Happenstance restaurateurs Rakesh and Sarina Chopra opened Sansaveria after a whirlwind excursion to the city of lights left them longing to bring the sights, sounds, and tastes of Paris back home with them. Meals commence with classic appetizers such as the baked onion soup ($5) or a French charcuterie plate, boasting a collection of cured meats, artisan cheeses, and multilingual croustades ($12). Pair plats principaux such as the garlic and herb sautéed steak Mediterranean ($27), or the wine-basted, caper-kissed sautéed tilapia carciofi ($19), with one of more than 40 wines, or choose any three by-the-glass options to sample a flight of fermented fancy. Suppers saunter toward their sugary conclusions with decadent delights including homemade bananas foster and Grand Marnier–filled crêpes ($7), or with sweet cocktails such as the creamy and indulgent choco-tini or a Sambuca Romana cordial—known for its impeccable manners.
After a few minutes inside L'Eiffel Bistrot & Creperie, visitors will be forgiven for thinking they've discovered a wormhole connecting them directly to Paris. The carefully sourced selections on the restaurant's lengthy wine list contribute to this sense of dislocation; so do special events such as wine tastings, fashion showcases, and the occasional peasant uprising.
The kitchen, however, is the biggest reason why one might unconsciously start humming the Amelie soundtrack. L'Eiffel's chefs make traditional French cuisine with organic ingredients, and those ingredients appear throughout the elegant entrees of roasted duck in orange sauce, braised beef in a Burgundy wine sauce, and fresh mussels. As for the bistro's namesake dish, crepes can land on the white tabecloths with savory country ham and swiss cheese or wine-poached salmon bundled inside.
When The Melting Pot originally opened in 1975 just outside Orlando, the location was cozy and quaint, but diners had only three options: swiss-cheese fondue, beef fondue, or chocolate fondue. However, as the restaurant grew in popularity, so did its menu selection and atmosphere. The restaurant first expanded four years later under the leadership of a Melting Pot waiter and enterprising college student named Mark Johnston, who teamed up with his brothers Mike and Bob to open a new outpost in Tallahassee. This location grew in reputation to pave the way for future franchise expansion. Today, the company—now owned by the trio of siblings—reigns as the premier fondue, wine, and drink restaurant, stretching across North America with more than 140 restaurants linked by underground tunnels. The restaurant's menu has also ballooned, and patrons can now expect six varieties of hot dipping cheese paired with salads, meats, and molten chocolate.
On a given night, groups of foodies gather around tables to nosh on signature four-course meals, from cheese-fondue appetizers and various salads to steaks and seafood cooked in a choice of healthy broth or oil. Birthday revelers and couples can share decadent evenings at private tables, capping off meals with chocolate desserts that have defined The Melting Pot for decades.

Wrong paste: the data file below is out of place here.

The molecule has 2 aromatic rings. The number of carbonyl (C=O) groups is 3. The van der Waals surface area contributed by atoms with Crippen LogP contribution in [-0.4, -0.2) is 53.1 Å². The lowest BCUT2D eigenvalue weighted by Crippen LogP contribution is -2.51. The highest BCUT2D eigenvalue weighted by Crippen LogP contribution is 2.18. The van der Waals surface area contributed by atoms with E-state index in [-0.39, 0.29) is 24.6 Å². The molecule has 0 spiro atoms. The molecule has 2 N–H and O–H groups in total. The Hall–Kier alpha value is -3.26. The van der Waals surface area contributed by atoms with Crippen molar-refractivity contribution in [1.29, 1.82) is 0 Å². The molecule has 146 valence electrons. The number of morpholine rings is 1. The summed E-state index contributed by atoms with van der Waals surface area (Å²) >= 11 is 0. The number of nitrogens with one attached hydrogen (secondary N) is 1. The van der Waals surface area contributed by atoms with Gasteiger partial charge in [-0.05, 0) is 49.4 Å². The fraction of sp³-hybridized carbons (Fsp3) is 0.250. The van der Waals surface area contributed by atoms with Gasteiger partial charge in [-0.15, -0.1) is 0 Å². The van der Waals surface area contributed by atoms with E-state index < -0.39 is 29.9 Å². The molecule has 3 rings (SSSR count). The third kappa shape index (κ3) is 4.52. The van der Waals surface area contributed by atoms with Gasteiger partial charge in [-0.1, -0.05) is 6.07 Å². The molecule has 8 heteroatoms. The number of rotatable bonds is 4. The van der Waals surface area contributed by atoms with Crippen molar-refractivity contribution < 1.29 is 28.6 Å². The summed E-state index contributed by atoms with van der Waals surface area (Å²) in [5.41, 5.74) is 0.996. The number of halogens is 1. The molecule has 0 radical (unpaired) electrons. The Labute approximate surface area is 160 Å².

On a summer trip to Paris, Suzette's Creperie's owner, Suzette, fell in love with the local street vendors' delicate, ultra-thin crepes. When she got back to the States, she decided to give Chicagoans a taste of the fancy fast-food eats she adored and started selling them herself out of a crepe cart.
Since those authentically French beginnings, Suzette's cart has blossomed into a full-fledged French bistro in Downtown Wheaton, though sweet and savory crepes remain the focus of the menu. One arrives stuffed with saut?ed salmon; another ensconces hot fudge and banana slices. Duck confit, wine, and other French staples complement the crepes.
The service at Suzette's is European-style, which means that the staff allows meals to unfold at a leisurely pace, rather than leaving a running stopwatch on each table. Live jazz often enhances the European atmosphere.
Dubbed one of the best crêpe purveyors in Chicago by Chicago magazine in 2010, La France Café & Crepes welcomes diners with a mellifluous menu of French flatcakes that sets tongues to tapping and moustaches to twirling. Chef Ben Mchabcheband and his culinary crew carefully construct each crêpe fresh to order, filling its belly with sweet or savory selections. To help you recall sweet dreams, choose warm apricots smothered in melted brie atop a sweet vanilla crêpe ($8.95) or nestle apples with cinnamon and caramel within a sweet crêpe blanket ($8.95). Crêpe forestiers envelope chicken or beef, wild mushrooms, and gruyere cheese to deliver a savory meal and epistles from the front lines of the kitchen ($12.95), while open-faced galettes expose the stomach-invading strategies of empire-driven eggs and various members of their hunger-trouncing team, such as ham, fresh tomatoes, and braised spinach ($11.95).
Denisa's Crepes & Fondues packs fresh, seasonal ingredients into its menu of authentic swiss and french crepes in sweet and savory flavors, plus a mélange of soups, quiche, and salad. Like a location of a haunted mansion’s exit, the featured quiche flavor changes daily ($6), and sweet crepes get their charm from tasty fillings such as lingonberry jam ($5.25), honey ($5.40), and dark chocolate with coconut ($6.80). Savory buckwheat crepes toughen up their doughy exterior by morphing into a diverse lineup of full-meal galettes, including fish au cognac, a Parisian playground where peas and raisins play tag with white fish doused with wine and cognac sauce ($14.75 for lunch, $17.75 for dinner). Sweet dessert crepes decked out with caramelized apples flambé in rum send stomachs into the world gurgling happily ($8.90). Diners imbibe in the restaurant's cozy dining room, covered with hardwood floors, sconce-style lighting, and tabletop flower bouquets that translate all conversations into French.